A complete SWOT analysis - strengths, weaknesses, opportunities, threats - help decode a brand. It helps the design team get a bird’s eye view of the market and achieve strong results in the least amount of time.
- Sakhi Bansal, Design Lead, Bizongo

SWOT analysis can include questions such as:

Who are your competitors? 

How do the competitors relate to customers? 

Why are customers buying from them? 

Where are they advertising their products/services?  

Answering these questions and others can help teams to recognize any market gaps and build a unique brand positioning.       

6. Are There Any Brand Guidelines? 

If the client has an existing brand guideline, it will help the creative team to understand aspects such as logo, color palette, typography, tone, voice, and imagery. They will be able to adapt designs for seamless visual harmony.  

Building Brand Guidelines - How to write a creative brief (Artwork Flow)

7. Who Are the Stakeholders?

Managing a creative project is a collaborative process. Design projects often involve multiple teams, where overall productivity becomes key.

Gain visibility on the number of stakeholders that will be involved in every stage of the approval process. Where are they based? Do they work remotely? Perhaps, the file needs to be sent to a printer in a different time zone. All this information will help the team frame realistic timelines and accordingly complete projects.   

Checklist-based process for faster approvals - Try free for 15 days (ArtworkFlow)


8. How Will You Measure Results?

While objectives help drive a creative project, results will determine if those objectives have been fulfilled. The results can be either quantitative or qualitative depending on the goals.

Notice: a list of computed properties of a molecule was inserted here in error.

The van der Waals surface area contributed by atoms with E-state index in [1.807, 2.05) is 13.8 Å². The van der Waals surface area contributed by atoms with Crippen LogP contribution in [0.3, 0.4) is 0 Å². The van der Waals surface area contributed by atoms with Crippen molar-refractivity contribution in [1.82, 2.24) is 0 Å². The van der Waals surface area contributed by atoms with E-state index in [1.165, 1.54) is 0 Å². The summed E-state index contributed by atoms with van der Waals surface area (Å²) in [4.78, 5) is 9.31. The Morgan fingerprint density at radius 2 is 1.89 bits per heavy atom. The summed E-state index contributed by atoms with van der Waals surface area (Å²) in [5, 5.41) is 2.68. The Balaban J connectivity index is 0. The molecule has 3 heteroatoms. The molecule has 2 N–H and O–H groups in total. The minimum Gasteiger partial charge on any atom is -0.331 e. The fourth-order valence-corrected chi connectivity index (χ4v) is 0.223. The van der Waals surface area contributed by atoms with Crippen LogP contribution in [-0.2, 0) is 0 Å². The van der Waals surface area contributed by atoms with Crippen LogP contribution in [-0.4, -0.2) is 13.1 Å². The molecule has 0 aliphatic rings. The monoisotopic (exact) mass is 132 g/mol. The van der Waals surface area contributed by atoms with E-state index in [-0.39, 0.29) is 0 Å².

The client might be looking to garner x percentage of the market share with new product lines or building brand recall through refreshed branding.    

9. Any Inspirations?

A great design means you have achieved what the client was visualizing. While a creative brief offers detailed insight, inspirations or examples help the team to understand what the client is really visualizing.   

10. Do You Have Any Technical Requirements? 

It’s best to share technical requirements upfront, such as formats, sizes, or any particular dimensions. Also, give space to add a tentative timeline in the brief itself to help prioritize tasks and move at an appropriate pace.  

To sum up;

How to write a rock-sold creative brief - 10 questions template (infographic) (ArtworkFlow)


Some closing tips for a creative brief that works for you:  

Skip the jargon and buzzwords. Use simple language, be direct & concise.   

Share the brief format with different teams & get clear feedback

Be ready to answer any follow-up questions


Now that you know the basic elements of a creative brief, it's time to actually craft one. Remember, that the effort in building a creative brief might seem like an uphill task, but in the long-term, it will help align teams - internal, external, or remote.